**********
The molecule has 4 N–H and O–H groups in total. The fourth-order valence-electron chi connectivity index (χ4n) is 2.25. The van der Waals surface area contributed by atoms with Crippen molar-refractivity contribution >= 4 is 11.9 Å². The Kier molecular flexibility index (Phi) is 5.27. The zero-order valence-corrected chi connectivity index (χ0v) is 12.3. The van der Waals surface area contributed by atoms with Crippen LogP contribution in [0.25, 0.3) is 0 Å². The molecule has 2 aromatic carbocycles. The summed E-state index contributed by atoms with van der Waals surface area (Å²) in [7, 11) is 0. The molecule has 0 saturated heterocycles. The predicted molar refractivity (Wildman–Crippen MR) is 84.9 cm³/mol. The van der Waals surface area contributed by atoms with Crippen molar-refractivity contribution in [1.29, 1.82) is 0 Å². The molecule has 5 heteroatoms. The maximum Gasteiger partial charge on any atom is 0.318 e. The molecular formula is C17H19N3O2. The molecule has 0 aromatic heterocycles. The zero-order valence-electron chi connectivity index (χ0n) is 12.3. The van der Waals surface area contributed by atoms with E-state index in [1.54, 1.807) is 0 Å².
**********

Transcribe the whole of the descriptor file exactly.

The molecule has 4 N–H and O–H groups in total. The fourth-order valence-electron chi connectivity index (χ4n) is 2.25. The van der Waals surface area contributed by atoms with Crippen molar-refractivity contribution >= 4 is 11.9 Å². The Kier molecular flexibility index (Phi) is 5.27. The zero-order valence-corrected chi connectivity index (χ0v) is 12.3. The van der Waals surface area contributed by atoms with Crippen LogP contribution in [0.25, 0.3) is 0 Å². The molecule has 2 aromatic carbocycles. The summed E-state index contributed by atoms with van der Waals surface area (Å²) in [7, 11) is 0. The molecule has 0 saturated heterocycles. The predicted molar refractivity (Wildman–Crippen MR) is 84.9 cm³/mol. The van der Waals surface area contributed by atoms with Crippen molar-refractivity contribution in [1.29, 1.82) is 0 Å². The molecule has 5 heteroatoms. The maximum Gasteiger partial charge on any atom is 0.318 e. The molecular formula is C17H19N3O2. The molecule has 0 aromatic heterocycles. The zero-order valence-electron chi connectivity index (χ0n) is 12.3. The van der Waals surface area contributed by atoms with E-state index in [1.54, 1.807) is 0 Å².